Satoshi in Michiko to Hatchin applies Oven Logic to medication. He takes double the amount of pills recommended dose for adults, figuring it would double effectiveness.
A version of this occurs in Iron Wok Jan. Jan is a skilled chef, but because he was raised alone by his grandfather, he has no idea how to cook for more than five people. When he starts working at the Gobancho restaurant, he tries to cook vegetables for fifty people by taking the recipes his grandfather taught him and multiplying all of the quantities of food by ten. The end result is deemed a failure. He realizes his mistake later: all of the additional vegetables add too much water and make the dish too juicy.
Freaks Squeele: Chance's solution to cooking two brands of pasta together is to average the cooking times. The result: a big heap of al dente pasta in mush. Not exactly disastrous, but it does put everyone off dinner. (Except Ombre.)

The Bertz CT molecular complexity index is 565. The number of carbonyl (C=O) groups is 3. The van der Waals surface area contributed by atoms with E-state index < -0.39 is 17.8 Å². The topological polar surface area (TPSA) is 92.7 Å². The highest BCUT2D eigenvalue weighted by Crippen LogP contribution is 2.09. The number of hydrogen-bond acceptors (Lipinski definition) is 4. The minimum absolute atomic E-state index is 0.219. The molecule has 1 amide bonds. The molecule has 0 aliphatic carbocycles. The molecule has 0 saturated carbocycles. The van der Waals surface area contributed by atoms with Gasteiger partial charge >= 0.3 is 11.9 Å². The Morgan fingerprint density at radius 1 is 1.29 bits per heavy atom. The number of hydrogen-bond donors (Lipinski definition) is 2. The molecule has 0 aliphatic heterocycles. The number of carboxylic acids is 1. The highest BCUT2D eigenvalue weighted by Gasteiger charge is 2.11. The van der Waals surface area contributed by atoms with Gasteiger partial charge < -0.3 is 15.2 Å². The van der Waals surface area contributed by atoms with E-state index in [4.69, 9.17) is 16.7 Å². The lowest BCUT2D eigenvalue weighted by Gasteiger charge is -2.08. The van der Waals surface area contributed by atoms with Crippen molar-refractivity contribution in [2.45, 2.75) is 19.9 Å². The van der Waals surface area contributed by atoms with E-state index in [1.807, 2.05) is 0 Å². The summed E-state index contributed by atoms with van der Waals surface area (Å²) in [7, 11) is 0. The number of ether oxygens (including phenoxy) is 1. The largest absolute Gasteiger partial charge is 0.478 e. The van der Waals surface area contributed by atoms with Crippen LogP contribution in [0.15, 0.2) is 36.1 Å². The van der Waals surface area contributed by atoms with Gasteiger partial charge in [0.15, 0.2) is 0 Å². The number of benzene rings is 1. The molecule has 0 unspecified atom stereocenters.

In an ad for M&Ms with a cookie recipe, the red and yellow M&Ms remind the consumer not to try this — the red one holding up burnt-looking cookies and mentioning "500 degrees for 20 minutes", while the yellow one, looking rather singed, says, "And definitelydon't try 1000 degreesfor 10 minutes!"
An inversion, of sorts, appears in the movie The Accidental Tourist. Attempting to make sure the Thanksgiving turkey isn't too dry, the sister of the protagonist sets the temperature in the oven too low (140 degrees Fahrenheit! also known as 60 degrees Celsius), and just cooks it much, much longer. Of course, a turkey sitting out overnight at a temperature that could be found in Death Valley turns it into a teeming mound of botulism; the one person bold enough to eat the food (the sister's suitor) ends up being carted off to the hospital.